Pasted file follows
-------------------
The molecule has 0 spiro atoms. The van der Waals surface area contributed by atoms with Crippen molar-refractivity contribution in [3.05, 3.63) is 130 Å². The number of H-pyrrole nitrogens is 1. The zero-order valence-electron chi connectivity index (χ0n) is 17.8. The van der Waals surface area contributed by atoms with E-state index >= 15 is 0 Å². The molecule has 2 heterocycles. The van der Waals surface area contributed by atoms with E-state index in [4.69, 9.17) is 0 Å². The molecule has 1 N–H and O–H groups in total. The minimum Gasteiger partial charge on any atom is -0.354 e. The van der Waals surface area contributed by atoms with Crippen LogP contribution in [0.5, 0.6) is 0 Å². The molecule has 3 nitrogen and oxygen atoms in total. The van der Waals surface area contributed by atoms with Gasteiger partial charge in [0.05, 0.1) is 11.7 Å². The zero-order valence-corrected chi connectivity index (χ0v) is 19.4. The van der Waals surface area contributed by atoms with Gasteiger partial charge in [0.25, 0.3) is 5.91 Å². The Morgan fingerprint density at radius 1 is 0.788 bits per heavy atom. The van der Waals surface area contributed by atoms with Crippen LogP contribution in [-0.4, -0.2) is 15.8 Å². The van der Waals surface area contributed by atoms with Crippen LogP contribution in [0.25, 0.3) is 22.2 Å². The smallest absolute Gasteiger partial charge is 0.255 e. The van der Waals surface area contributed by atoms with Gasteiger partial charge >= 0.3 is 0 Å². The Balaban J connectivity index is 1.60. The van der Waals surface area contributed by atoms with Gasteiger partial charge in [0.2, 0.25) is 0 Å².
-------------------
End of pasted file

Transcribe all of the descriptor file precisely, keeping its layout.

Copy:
The molecule has 0 spiro atoms. The van der Waals surface area contributed by atoms with Crippen molar-refractivity contribution in [3.05, 3.63) is 130 Å². The number of H-pyrrole nitrogens is 1. The zero-order valence-electron chi connectivity index (χ0n) is 17.8. The van der Waals surface area contributed by atoms with E-state index >= 15 is 0 Å². The molecule has 2 heterocycles. The van der Waals surface area contributed by atoms with E-state index in [4.69, 9.17) is 0 Å². The molecule has 1 N–H and O–H groups in total. The minimum Gasteiger partial charge on any atom is -0.354 e. The van der Waals surface area contributed by atoms with Crippen LogP contribution in [0.5, 0.6) is 0 Å². The molecule has 3 nitrogen and oxygen atoms in total. The van der Waals surface area contributed by atoms with Gasteiger partial charge in [0.05, 0.1) is 11.7 Å². The zero-order valence-corrected chi connectivity index (χ0v) is 19.4. The van der Waals surface area contributed by atoms with Gasteiger partial charge in [0.25, 0.3) is 5.91 Å². The Morgan fingerprint density at radius 1 is 0.788 bits per heavy atom. The van der Waals surface area contributed by atoms with Crippen LogP contribution in [-0.4, -0.2) is 15.8 Å². The van der Waals surface area contributed by atoms with Crippen LogP contribution in [0.25, 0.3) is 22.2 Å². The smallest absolute Gasteiger partial charge is 0.255 e. The van der Waals surface area contributed by atoms with Gasteiger partial charge >= 0.3 is 0 Å². The Balaban J connectivity index is 1.60. The van der Waals surface area contributed by atoms with Gasteiger partial charge in [0.2, 0.25) is 0 Å².